Andrew Brown, executive director of enterprise and IoT research at Strategy Analytics, noted that these arrangements are coming together as enterprises have started to understand better how IoT can help them solve specific business problems, and are migrating from proof-of-concept to deployment.

“These enterprises, especially the industrial ones, now know what they want to do,” Brown said, adding that he recently met with a company with mozzarella processing plants all over the world that sees a clear need for IoT in its supply chain and factories. “A company like this has engineers who know all about their own processes and factories, but they aren’t data scientists, and they don’t want to manage IoT technology, or try to stay on top of those trends,” he added.  

Brown said companies like connectivity and cloud providers formerly thought they would tackle these projects all by themselves, but they are now focusing on partnerships, and an attitude of “let’s work together to get this done, and we’ll all get paid.”

Partnerships are nothing new for companies as large as Microsoft, which claims to have 10,000 IoT partners of different kinds, and 1,500 partner-built IoT products. But, partnerships are now becoming an essential ingredient in helping platform companies address specific enterprise problem areas, such as the management of IoT data, or the specialized programs certain kinds of customers may need to integrate IoT into their operations.

“Partners also play a critical role in addressing needs of customers across industries,” George said. “Through this partner and solution ecosystem, we can jointly serve customers in their mission to find business value from IoT, no matter what their industry or solution needs are.”

Callahan also said the movement toward partnerships also could help large platform vendors start to consolidate their own IoT product and service portfolios, focus on their core strengths and refocus their go-to-market strategies to better effect.

“IoT is like a stew,” he said. “It’s formed from a bunch of technology ingredients. No one vendor will supply all the ingredients. If vendors narrow their portfolios to their strengths, instead of trying to do everything, they are much more appealing as partners and ultimately will be pulled into more solutions.”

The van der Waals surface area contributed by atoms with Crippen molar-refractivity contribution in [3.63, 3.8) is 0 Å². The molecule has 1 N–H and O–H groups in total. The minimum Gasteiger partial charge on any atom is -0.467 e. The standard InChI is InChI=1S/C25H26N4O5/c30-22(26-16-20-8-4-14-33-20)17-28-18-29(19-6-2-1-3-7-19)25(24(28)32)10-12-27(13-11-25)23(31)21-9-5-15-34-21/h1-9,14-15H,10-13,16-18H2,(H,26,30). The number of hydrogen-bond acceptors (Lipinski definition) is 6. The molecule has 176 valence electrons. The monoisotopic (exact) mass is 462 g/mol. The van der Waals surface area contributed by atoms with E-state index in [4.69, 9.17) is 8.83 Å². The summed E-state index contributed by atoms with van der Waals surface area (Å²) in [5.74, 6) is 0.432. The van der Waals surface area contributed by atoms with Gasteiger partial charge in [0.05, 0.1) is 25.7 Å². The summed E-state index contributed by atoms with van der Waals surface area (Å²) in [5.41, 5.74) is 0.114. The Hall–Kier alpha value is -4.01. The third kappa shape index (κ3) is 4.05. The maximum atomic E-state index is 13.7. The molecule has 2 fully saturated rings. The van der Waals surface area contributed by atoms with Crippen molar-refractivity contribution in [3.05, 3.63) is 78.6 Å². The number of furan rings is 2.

A Focus on Interoperability

As more corporate enterprises seek to move beyond the proof-of-concept stage with IoT, the approach that may work best for many of them is the bundling of IoT components from that partners have worked together to assemble in a way that solves specific vertical or business challenges. “The customer benefits from a clearer use-case and less expensive customization,” Callahan said.

While partnerships may help platform vendors create more concise marketing messages, these arrangements also are important from a technical point of view in making sure the resulting multi-vendor implementations actually perform as expected. The IoT sector still lacks mature interoperability standards or other consensus frameworks for how different IoT platforms connect.

“Customers would appreciate the creation of some common architectures and standards,” Callahan said. “I think we’re going that way but still have ways to go.”

He added that the introduction of new technology concepts like edge computing, while beneficial, also have further muddied understanding how architectures should be modeled — for example how on-premise edge computing architectures work versus telecom network edge approaches.

“What the industry needs to do is make it easier for customers to have a workable choice, which means interoperability between platforms,” Brown said. “Enterprises are tired of managing integration. The industry can do a lot for them by making sure their platforms are interoperable. I think that’s the takeaway from a lot of these partnership announcements.”